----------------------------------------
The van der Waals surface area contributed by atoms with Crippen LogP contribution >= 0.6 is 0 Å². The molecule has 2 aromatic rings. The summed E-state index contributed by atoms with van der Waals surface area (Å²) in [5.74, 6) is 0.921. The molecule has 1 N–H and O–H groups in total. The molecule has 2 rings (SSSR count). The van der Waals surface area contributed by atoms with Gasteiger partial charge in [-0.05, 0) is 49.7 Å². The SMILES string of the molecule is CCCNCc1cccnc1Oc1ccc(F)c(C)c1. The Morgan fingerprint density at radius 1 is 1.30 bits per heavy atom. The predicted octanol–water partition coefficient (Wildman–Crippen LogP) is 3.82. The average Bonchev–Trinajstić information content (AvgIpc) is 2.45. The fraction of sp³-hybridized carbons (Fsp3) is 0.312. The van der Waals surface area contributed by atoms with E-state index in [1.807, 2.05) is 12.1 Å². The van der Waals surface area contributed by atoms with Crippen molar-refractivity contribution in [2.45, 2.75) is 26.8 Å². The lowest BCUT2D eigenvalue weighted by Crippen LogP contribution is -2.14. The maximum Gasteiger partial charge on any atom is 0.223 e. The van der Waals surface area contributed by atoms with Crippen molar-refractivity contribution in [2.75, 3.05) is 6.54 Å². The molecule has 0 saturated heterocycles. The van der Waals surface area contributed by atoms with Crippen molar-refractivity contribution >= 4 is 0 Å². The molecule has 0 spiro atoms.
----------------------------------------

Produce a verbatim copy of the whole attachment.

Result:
The van der Waals surface area contributed by atoms with Crippen LogP contribution >= 0.6 is 0 Å². The molecule has 2 aromatic rings. The summed E-state index contributed by atoms with van der Waals surface area (Å²) in [5.74, 6) is 0.921. The molecule has 1 N–H and O–H groups in total. The molecule has 2 rings (SSSR count). The van der Waals surface area contributed by atoms with Gasteiger partial charge in [-0.05, 0) is 49.7 Å². The SMILES string of the molecule is CCCNCc1cccnc1Oc1ccc(F)c(C)c1. The Morgan fingerprint density at radius 1 is 1.30 bits per heavy atom. The predicted octanol–water partition coefficient (Wildman–Crippen LogP) is 3.82. The average Bonchev–Trinajstić information content (AvgIpc) is 2.45. The fraction of sp³-hybridized carbons (Fsp3) is 0.312. The van der Waals surface area contributed by atoms with E-state index in [1.807, 2.05) is 12.1 Å². The van der Waals surface area contributed by atoms with Crippen molar-refractivity contribution in [2.45, 2.75) is 26.8 Å². The lowest BCUT2D eigenvalue weighted by Crippen LogP contribution is -2.14. The maximum Gasteiger partial charge on any atom is 0.223 e. The van der Waals surface area contributed by atoms with Crippen molar-refractivity contribution in [2.75, 3.05) is 6.54 Å². The molecule has 0 saturated heterocycles. The van der Waals surface area contributed by atoms with Crippen molar-refractivity contribution >= 4 is 0 Å². The molecule has 0 spiro atoms.